It seems fit, here, to reveal that dentistry is my second career. Through my twenties, I made a living as a professional fundraiser asking people to donate money to leadership programs, support scholarships, and buildings for a private liberal arts college. During that time, I was always fascinated by the joy the donor received knowing their money was making an impact for someone deserving. The Whitening Challenge has given me that same feeling of joy. It is a whole lot more fun to give money away freely than it ever was to ask for money.

Does donating increase my bottom line? Who knows. But ultimately, who cares. You’re not a dentist solely for the profit. Remember, you said it yourself in your interview: “I really want to help people and make a difference.” Boom, here is your chance. Finding a cause for your practice, like the Whitening Challenge, can make instant connections with skeptical patients as well as entice new patients into our chairs. It has given my team a cause they are proud to stand behind and excited to share with our community. However, it mostly reminds me that when you do the right thing, despite your overhead, your monster loans, and your financial ambition, being a loser just feels good.

AACD.Blog.4.7.18.Kanning (002)Nelson earned a BS at William Jewell College, with an emphasis in Leadership and Biology. After graduating, he served two years as a leadership trainer and capital campaign consultant for Sigma Nu fraternity. Although he enjoyed his mission-driven work in the non-profit sector, Nelson decided to pursue his original desire for a career as a dentist.

Dr. Kanning served on the AACD Charitable Foundation Board of Trustees from 2015 to 2017 and served as the chair from 2016-2017. His office has participated in the Whitening Challenge since 2013 and won the Bright White award in 2014 for donating the most whitening proceeds of all participating practices in that year. Since his office has started participating in the Whitening Challenge, they have donated nearly $25,000 in whitening proceeds.

 

Insurance “Coupons” Put Patients in the Chair

Wednesday, July 15th, 2015

Coupon use is growing. According to an analysis by The Neilsen Company, “more affluent households dominate coupon usage: 38% of ‘super heavy’ users and 41% of ‘enthusiasts’ come from households with incomes greater than $70,000. Households with incomes of $100,000 and up were the primary drivers of coupon growth…”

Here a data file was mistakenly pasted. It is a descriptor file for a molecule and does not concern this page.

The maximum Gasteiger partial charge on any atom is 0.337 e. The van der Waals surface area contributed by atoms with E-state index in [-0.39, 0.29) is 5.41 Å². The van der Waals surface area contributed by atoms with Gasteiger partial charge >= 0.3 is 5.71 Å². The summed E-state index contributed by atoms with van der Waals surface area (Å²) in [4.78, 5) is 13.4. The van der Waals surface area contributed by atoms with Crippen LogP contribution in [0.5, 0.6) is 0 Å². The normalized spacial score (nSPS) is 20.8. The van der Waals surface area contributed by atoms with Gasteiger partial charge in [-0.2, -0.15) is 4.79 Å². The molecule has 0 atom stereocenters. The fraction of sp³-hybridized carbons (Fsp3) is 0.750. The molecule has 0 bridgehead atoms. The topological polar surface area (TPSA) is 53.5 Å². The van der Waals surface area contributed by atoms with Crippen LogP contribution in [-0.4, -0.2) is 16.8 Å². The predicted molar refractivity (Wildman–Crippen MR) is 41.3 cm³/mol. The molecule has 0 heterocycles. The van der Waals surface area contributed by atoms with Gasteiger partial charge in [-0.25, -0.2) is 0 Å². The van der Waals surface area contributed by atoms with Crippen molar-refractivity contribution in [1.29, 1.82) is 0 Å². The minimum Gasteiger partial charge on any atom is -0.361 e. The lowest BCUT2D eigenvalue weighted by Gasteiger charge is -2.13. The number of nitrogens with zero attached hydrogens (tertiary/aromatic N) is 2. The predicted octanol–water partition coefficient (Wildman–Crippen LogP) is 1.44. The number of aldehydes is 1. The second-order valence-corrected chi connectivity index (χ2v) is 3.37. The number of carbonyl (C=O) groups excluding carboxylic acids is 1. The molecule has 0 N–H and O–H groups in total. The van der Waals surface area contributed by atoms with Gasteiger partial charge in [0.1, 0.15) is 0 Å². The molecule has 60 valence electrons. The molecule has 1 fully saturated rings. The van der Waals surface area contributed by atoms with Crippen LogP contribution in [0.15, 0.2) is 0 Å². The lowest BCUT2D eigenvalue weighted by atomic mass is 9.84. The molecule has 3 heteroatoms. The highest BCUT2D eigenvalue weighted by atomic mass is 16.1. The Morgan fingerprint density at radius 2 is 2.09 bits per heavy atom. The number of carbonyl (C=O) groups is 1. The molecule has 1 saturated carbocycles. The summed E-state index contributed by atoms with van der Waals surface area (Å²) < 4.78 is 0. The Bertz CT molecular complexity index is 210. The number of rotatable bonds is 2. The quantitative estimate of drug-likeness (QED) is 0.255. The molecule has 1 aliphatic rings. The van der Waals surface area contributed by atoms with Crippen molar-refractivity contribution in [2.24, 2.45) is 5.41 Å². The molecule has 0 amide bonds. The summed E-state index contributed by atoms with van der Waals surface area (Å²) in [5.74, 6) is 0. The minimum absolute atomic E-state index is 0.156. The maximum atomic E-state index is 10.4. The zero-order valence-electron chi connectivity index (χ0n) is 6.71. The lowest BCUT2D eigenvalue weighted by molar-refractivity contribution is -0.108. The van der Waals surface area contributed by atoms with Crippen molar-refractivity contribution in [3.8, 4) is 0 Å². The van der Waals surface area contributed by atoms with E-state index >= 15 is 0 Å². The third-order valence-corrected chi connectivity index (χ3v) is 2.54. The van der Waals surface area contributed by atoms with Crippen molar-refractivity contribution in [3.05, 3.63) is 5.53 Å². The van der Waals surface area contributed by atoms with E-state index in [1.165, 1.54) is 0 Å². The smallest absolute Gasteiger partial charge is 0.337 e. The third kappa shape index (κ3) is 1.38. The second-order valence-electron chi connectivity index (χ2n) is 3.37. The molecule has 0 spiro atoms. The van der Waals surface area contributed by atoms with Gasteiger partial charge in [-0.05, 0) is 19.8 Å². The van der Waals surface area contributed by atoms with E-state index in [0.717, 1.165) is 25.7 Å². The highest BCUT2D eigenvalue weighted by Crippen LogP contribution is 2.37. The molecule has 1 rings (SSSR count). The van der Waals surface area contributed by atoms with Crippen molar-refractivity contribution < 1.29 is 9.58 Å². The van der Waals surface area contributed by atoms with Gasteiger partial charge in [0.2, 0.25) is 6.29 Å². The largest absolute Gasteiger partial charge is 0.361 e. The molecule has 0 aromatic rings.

So, what does this have to do with dentistry? It is a reminder that attitudes toward money – specifically spending and saving – have changed significantly in recent years. Moreover, those most tuned into the value of the dollar – the better educated, higher income households – are also those most likely to understand the importance and value of your dental care.

However, as consumer savvy as this population may be, the majority of them don’t realize that they are likely losing $500, $250, $700 in your office. How? Many, many patients have dental insurance plans with unused benefits that are poised to go to waste come year’s end.

Dental insurance companies make millions of dollars off of patients who never use their insurance benefits because unbeknownst to the consumer, many of these plans provide coverage up to a certain dollar amount annually. Insurance companies aren’t going to encourage customers to use benefits, and it is rare that patients actually know what they have left in benefits. Most are too busy to sift through their policies to determine what might remain on them, which makes informing them about the benefit an excellent win-win opportunity for patients and dental practices.

Take these steps:

1.  Generate an “unscheduled treatment plan report.”
2.  Identify those patients who still have unused insurance benefits.
3.  Prepare and send a special letter to each patient.  ( I have templates for this if you or your office needs assistance)
4. Add a P.S. that says, “Take your insurance dollars further with interest-free patient financing. Ask ‘Jessica’ in my office for all the details.”

I can virtually guarantee that every patient you notify will thank you for calling this to their attention. Whether they take advantage of the opportunity or not, they will appreciate the fact that you took the time to educate them on this important insurance detail.

 

 

Practice Website: 5 Points to Consider

Friday, December 6th, 2013

1. Look like your target audience. Make sure that the website has a look and feel that reflects your audience. For example, the type of website that will resonate with the target audience in Manhattan, NY, will not be the same type of website that will appeal to the target audience in Manhattan, KS.

 

The images on the site should reflect the audience. If your practice focus is dental implants, dentures, and your demographic is older patients, your website shouldn’t have numerous images of teenagers and young people.

 

2. Keep content relevant. Content should be written in a patient-friendly style. Provide enough information to enable the patient to understand it to the point that they are comfortable calling the practice. Give enough information that the search engines will find you, and avoid limiting information to just bullet points because bullets alone reduce the chances that the search engines will find your site.

 

3. Be careful that content is not copyrighted.

 

4. Avoid music. It’s annoying for the users. When the music starts, the user is looking for the off button.

 

5. Navigation should be consistent on every page. This enables people to quickly find what they are looking for. If you make them work, they will leave your site and go to your competitor’s.